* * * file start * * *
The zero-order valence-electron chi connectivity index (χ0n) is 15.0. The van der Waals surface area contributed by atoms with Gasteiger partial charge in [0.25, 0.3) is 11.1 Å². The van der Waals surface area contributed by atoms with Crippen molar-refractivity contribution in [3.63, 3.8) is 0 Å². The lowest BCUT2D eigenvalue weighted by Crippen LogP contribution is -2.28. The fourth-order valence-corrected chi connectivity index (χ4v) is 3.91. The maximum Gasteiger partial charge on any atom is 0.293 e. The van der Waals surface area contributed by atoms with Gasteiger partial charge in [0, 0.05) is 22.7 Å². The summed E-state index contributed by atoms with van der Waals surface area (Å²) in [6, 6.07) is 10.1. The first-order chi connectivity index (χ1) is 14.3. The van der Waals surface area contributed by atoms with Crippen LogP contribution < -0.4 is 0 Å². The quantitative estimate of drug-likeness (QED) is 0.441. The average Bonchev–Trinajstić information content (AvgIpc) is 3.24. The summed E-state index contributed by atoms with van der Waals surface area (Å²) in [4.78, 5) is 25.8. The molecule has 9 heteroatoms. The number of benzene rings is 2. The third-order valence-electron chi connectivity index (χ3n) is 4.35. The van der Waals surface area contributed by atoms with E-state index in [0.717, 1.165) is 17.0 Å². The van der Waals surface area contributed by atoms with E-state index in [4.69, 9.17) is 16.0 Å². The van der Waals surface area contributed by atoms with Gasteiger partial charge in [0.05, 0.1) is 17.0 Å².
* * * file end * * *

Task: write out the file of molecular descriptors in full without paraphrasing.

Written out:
The zero-order valence-electron chi connectivity index (χ0n) is 15.0. The van der Waals surface area contributed by atoms with Gasteiger partial charge in [0.25, 0.3) is 11.1 Å². The van der Waals surface area contributed by atoms with Crippen molar-refractivity contribution in [3.63, 3.8) is 0 Å². The lowest BCUT2D eigenvalue weighted by Crippen LogP contribution is -2.28. The fourth-order valence-corrected chi connectivity index (χ4v) is 3.91. The maximum Gasteiger partial charge on any atom is 0.293 e. The van der Waals surface area contributed by atoms with Gasteiger partial charge in [0, 0.05) is 22.7 Å². The summed E-state index contributed by atoms with van der Waals surface area (Å²) in [6, 6.07) is 10.1. The first-order chi connectivity index (χ1) is 14.3. The van der Waals surface area contributed by atoms with Crippen LogP contribution < -0.4 is 0 Å². The quantitative estimate of drug-likeness (QED) is 0.441. The average Bonchev–Trinajstić information content (AvgIpc) is 3.24. The summed E-state index contributed by atoms with van der Waals surface area (Å²) in [4.78, 5) is 25.8. The molecule has 9 heteroatoms. The number of benzene rings is 2. The third-order valence-electron chi connectivity index (χ3n) is 4.35. The van der Waals surface area contributed by atoms with E-state index in [0.717, 1.165) is 17.0 Å². The van der Waals surface area contributed by atoms with E-state index in [4.69, 9.17) is 16.0 Å². The van der Waals surface area contributed by atoms with Gasteiger partial charge in [0.05, 0.1) is 17.0 Å².